During this difficult times, we all turn to culture: reading books, listening to music, expressing our emotions through art – culture helps us to survive during this period. However, the creative and culture industry (CCI) is one of the most heavily hit by the COVID-19 crisis: over 7.3 million culture and creative jobs are expected to be affected globally.
EUROCITIES webinar “City dialogue on culture” shines a light on how the European Union and mega European cities are building their CCI resilience to COVID-19 impacts.
‘Never waste a good crisis’ said Justine Simons, London’s Deputy Mayor for Culture and the Creative Industries.
The cultural and creative sector is key for local economies.
Many cities have developed emergency funds for culture.
Cultural venues are closed? Cities are developing new cultural activities and services.
The European Commission, to complement and support Member States’ actions, has taken a set of measures to tackle the consequences of the crisis on the cultural and creative sectors
What does it mean for smaller cities who cannot mobilise resources to support their CCI?
Reflecting on the discussion, our Romanian partner at the Municipality of Timisoara said for smaller cities such as Timisoara, the argument is not on how or how much relief fund to be assigned to the CCI, but rather what they can do with the limited resources at hand.
Romania's economy is impacted hardly, and culture and education were not and are still not perceived as important when all the focus goes to strengthening the health system and for social security measures. There aren't any concrete alleviating measures for the CCI in Romania, yet, despite advocating efforts from different professional bodies (e.g: tourism, publishing industry, etc).
The 24-hour-city concept is promising, however not legally possible in Romania, as each cultural institution is financed by a different body. For Timisoara case, some are financed by the Municipality (German Theatre, Hungarian Theatre, the Philharmonic Orchestra), some by the County (Puppet Theatre, the County Library, Art Museum and the Banat Museum) and some by the Ministry of Culture (The Opera House, The National Theatre).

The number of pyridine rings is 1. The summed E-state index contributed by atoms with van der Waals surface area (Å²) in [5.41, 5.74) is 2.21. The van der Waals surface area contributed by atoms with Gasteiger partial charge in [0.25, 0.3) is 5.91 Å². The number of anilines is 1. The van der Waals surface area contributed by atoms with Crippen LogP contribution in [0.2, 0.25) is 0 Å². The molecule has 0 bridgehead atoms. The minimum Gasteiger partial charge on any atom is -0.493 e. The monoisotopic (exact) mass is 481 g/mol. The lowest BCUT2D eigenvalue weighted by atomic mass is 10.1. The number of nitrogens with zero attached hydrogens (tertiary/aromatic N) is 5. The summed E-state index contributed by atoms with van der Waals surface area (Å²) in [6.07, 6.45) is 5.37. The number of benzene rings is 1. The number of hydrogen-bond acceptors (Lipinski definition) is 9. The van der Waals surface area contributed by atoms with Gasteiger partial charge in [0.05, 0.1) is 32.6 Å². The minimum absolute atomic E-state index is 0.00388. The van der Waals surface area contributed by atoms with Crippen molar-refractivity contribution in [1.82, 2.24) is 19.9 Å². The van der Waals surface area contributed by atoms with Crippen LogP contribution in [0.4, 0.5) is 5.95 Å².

Digitalisation as an alternative?
This digital shift is already proving its importance locally. Timisoara 2021 European Capital of Culture projects are inspecting and creating a digitalised culture; and whereas this is good, at the same time we have to think about inclusion: not everybody has access to Wi-Fi and the devices need to be able to follow a cultural act, and not all the cultural expressions are suited for the digital world.
Furthermore, not everybody is prepared for this swift digital shift in terms of know-how, i.e. how to produce digital cultural content, financial, technical, and human resources, and a digital experience inadequate and different from the real-life norms.
Nevertheless, it is a fascinating topic for discussion, testing and implementation.